On 3/30/09, Gerard Meijssen <gerard.meijssen@gmail.com> wrote:
The archives and museums I am talking to have content that will be extremely valuable to us. Your suggestion that archives and museums is based on a comparison to someone who did not do any research. Now when we can get something like 40.000 media files and you compare it to an occasional upload you do not take into account that some of these archives have a systematic coverage of events, places or developments. If you think we can do better at finding copyright holders I am sure that we are welcome to do so.

When museums and archives put their material on Flickr, it often gets a creative commons label. As a consequence we may import it into Commons anyway. Working together with archives and museums gains us more then just low res pictures for now. It gets us appreciations and respectability at the same time.

The big difference between Commons and Flickr is that we put the material to use and consequently the material gets a new lease of life. Flickr is essentially a big stamp collection.

2009/3/30 Stan Shebs <stanshebs@earthlink.net>

Gerard Meijssen wrote:
> Hoi.
> I am talking to a few museums and archives and several of them are
> interested in considering Commons for their collection. At the same
> time they are also considering Flickr.
> The issue they have with Commons is its restrictions. One of the
> museums said it like this: "We have done our best to ascertain the
> copyright status of much of our material. We have not been  able to
> find the original copyright holder or someone who inherited these
> rights. When we post our material to Flickr, we just remove the
> material when a copyright holder turns up and asks us to. Doing it in
> any other way requires much more effort. Effort that we rather spend
> in more productive endeavours like digitising and annotating."
Flickr is what they want then. We can hardly insist that random
uploaders must supply copyright holders, licenses, etc, and then make an
exception for an institution just because they say they "tried really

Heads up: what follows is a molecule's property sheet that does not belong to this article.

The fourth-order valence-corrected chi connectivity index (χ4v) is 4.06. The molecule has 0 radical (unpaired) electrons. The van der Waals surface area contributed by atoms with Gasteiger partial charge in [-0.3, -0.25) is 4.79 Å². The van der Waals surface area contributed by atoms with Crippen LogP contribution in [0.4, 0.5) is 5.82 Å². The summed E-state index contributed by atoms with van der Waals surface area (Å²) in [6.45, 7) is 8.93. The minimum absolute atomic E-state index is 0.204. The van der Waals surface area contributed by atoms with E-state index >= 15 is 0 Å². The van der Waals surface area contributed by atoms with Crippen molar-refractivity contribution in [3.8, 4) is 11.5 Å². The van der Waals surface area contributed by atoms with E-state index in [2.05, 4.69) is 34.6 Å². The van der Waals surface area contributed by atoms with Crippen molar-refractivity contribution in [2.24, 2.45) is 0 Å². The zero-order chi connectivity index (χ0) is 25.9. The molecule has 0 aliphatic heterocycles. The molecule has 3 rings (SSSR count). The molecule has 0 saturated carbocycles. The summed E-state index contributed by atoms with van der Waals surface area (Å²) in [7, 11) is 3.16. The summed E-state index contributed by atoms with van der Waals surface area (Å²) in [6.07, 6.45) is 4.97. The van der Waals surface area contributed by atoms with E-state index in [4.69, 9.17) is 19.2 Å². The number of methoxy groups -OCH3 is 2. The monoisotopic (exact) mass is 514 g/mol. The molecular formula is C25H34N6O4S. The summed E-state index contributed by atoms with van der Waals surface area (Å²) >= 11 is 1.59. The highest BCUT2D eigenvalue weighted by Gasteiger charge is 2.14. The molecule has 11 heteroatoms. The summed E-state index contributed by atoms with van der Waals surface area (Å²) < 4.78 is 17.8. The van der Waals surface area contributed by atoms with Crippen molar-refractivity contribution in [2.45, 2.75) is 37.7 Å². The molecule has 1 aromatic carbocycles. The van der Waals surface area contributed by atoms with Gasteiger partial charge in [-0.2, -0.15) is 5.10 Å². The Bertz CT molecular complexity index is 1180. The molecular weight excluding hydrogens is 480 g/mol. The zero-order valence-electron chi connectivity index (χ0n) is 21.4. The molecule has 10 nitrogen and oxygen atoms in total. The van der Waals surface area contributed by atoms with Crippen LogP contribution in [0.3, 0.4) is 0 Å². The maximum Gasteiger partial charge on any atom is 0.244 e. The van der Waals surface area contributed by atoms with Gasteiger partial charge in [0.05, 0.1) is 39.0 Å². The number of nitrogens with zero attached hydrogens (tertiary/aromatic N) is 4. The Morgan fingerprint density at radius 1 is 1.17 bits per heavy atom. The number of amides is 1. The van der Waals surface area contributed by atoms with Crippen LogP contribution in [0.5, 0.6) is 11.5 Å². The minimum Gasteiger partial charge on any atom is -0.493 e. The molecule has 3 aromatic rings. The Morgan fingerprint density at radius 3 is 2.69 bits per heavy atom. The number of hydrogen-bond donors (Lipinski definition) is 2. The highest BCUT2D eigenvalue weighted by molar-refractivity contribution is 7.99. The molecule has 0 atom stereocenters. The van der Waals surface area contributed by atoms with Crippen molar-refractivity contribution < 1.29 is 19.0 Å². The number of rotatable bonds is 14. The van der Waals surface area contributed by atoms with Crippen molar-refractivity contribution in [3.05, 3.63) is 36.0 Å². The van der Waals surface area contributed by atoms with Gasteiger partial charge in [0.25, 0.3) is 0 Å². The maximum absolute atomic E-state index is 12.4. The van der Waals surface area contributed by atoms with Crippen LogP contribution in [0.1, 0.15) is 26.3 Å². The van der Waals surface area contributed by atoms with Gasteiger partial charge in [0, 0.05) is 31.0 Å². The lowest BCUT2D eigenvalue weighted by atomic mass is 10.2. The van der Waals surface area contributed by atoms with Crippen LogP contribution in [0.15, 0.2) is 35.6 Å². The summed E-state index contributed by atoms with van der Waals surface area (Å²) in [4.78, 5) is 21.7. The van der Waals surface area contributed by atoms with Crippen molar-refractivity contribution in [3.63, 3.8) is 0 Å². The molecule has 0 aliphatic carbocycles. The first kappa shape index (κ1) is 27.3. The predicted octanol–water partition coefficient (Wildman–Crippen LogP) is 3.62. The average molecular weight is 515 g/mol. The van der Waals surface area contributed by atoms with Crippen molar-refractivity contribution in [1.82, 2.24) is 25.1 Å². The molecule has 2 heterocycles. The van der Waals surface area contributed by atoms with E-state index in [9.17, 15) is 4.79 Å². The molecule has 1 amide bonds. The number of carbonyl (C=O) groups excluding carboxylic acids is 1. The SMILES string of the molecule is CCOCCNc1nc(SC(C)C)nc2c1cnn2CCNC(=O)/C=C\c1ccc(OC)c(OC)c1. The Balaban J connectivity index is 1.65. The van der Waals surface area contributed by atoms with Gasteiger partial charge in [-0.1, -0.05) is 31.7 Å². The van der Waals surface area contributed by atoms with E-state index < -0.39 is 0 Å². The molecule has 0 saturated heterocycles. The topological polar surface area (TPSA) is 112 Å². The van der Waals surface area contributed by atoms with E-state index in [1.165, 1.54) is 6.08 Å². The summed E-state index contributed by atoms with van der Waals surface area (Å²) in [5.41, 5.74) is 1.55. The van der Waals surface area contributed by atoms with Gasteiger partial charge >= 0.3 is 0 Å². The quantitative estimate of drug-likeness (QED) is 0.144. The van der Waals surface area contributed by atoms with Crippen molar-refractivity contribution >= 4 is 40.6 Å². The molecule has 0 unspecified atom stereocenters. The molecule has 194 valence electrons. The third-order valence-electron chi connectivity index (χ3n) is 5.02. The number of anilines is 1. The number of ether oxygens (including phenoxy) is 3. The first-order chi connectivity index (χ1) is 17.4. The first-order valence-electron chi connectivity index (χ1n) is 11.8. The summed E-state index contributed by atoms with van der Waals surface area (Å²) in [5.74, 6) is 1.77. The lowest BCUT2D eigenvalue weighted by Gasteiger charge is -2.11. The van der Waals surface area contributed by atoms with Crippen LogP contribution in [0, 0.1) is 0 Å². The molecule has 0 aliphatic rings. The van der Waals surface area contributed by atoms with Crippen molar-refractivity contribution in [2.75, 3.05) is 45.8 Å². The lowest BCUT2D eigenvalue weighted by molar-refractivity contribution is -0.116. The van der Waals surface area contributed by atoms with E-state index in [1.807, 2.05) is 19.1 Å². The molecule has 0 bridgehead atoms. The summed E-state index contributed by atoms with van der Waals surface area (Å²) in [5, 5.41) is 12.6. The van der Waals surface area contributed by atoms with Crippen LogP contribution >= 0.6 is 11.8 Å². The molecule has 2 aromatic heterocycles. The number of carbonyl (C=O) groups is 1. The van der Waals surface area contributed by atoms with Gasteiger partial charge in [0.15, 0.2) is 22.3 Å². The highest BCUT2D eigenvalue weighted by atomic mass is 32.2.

hard". How many times do we see an uploader say "I couldn't find a
copyright holder", then somebody knowledgeable takes 10 seconds to
locate a copy with complete documentation showing that it's very much
non-free. No museum's holdings are worth so much to me that I'm willing
to cast doubts over the legal status of everything else in Commons.


I've been talking to Museums/Archives in Australia along the same lines and have heard similar concerns.
One of the things that those museums did was to all group together and demand that Flickr introduce a new copyright label called "no known copyright" which many of you have probably already seen. This was done because the archives/museums refused to say outright that the images are Public Domain because they are so risk-averse. They are just so afraid of being sued and see that label as a way out.

So, when these museums say "they've made every effort to find a copyright holder" then they have done far more work than we would be able to do with these photos. Stan, I don't think we would be making any exceptions here or casting doubt on the quality of Commons as we already have a system for checking and deleting images if we uncover more info about their copyright status. This wouldn't be new.
Gerard, if all the museums/archives are looking for is re-assurance that we can delete things if someone complains then we CAN give that assurance. So long as they are willing to put the image up with a PD tag then I say GREAT! All they want is someone to confirm for them that we have a way of controlling the system because they need to prove to their management that they are not acting illegally or without care for copyright concerns.

Go for it, I say.
[[witty lama]]

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